In my theater department's spring show my senior year of High School I remember trying to create some kind of interpretive dance or something to the track Mad Lucas. It failed big time. I think it involved Slinkies. It failed big time.
From Mad Lucas:
Arise wash your face
From cinder and soot
You're a nuisance
And I don't like dirt.
Hag! Coastal cut-throat!
You dirty switch,
You're on again
I like the school girl, nanny-nanny-boo-boo, delivery of this song. It reminds me of Debbie Harry singing Rip Her to Shreds.
Season I Most Associate With This Album
Summer, oddly enough.
I pull this album out about once a year to listen to in it's entirety and it's on a very short list of albums I purchased in high school that I don't regret buying (Stone Temple Pilots, I'm looking in your direction). They borrowed from prevailing grunge sound that was in style at the time without using it as a gimmick and without taking themselves too seriously. I hesitate to even use the term grunge to describe the Breeders because they seem to be a natural off-shoot of Kim Deal's more influential band, The Pixies (maybe you've heard of them), and the Pixies were definitely not grunge. But the Breeders took that early nineties heavy rock sound and brought a pop sensibility to the table. They put the fun back into the music without undermining the ominous or dark elements. That's tricky stuff. Courtney Love was trying to make this album her whole career.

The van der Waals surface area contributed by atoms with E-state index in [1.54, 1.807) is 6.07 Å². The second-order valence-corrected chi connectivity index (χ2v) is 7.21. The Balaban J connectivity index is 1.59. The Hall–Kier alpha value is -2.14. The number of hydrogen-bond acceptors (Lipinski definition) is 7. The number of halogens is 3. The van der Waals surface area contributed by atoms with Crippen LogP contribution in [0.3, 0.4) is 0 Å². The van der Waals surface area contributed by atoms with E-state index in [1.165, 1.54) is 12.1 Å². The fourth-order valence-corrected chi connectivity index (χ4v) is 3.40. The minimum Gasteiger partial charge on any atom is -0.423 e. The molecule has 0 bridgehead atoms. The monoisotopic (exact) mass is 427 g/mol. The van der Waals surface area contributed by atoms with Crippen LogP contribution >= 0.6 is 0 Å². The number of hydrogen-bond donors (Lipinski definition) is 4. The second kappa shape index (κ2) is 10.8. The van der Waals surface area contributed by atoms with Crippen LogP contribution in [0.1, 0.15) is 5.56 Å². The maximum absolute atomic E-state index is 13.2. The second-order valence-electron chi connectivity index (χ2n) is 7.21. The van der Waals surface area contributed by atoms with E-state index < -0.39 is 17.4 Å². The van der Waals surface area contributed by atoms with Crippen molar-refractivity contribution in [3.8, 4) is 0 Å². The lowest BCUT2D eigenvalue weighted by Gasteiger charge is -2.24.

I also like that the Breeders are sort of a family band. The Deal sisters used the name, The Breeders, for a folk rock band they started back in the 70's. How cute they must have been!
I find I have a different track I latch onto each time I listen to it but favorites would include No Aloha with its moaning, Hawaiian steel inspired guitar; Mad Lucas which sounds like it was lifted from a David Lynch movie— vaguely romantic— if you're a serial killer; Hag for reasons I already discussed and Drivin' on 9 which I'll wager has made it onto the a road mix of anyone who owns the album. Cannonball is a solid gold party song for my generation.
The only thing that feels dated about Last Splash is it's packaging but it's more charming than anything else.
Last Splash is my kind of nostalgia.
Wednesday, June 4, 2008
HA HA HA HA HA HA HA HEE HEE HAHA HA HA HA HA HA HA HA HA HA HA HA HA HA HA HAHA HA HA HA HA HA HA HA HA HA HA HA HA HA HA HA HA HA HA HA HOO HOO OO HOO HOO HOO HOO
AHA HA HA HA HAHAHAHAHAHAHAHAH
Oh Ooo! Ooo!
HEH HEE HEE HEE HA HA. HO. HO.
BWAHAAHAAHAHAAAAHAHAAAHAAHAAAAHAAHAHAAAAHAAAAHAA HAAH AHAHAAAAHAAAHAAAHAHA!
HAHAHAHAAHAHAHAHAHAAHAAA...*SNIFF* HA HAAAHAAA HAAA
TEE HEE HEE HEE —THE HAT! — HAH AHAHAHAHAHAHAHAHAHAHAHAA
OH God. Enough.
Hm. Hm Hm.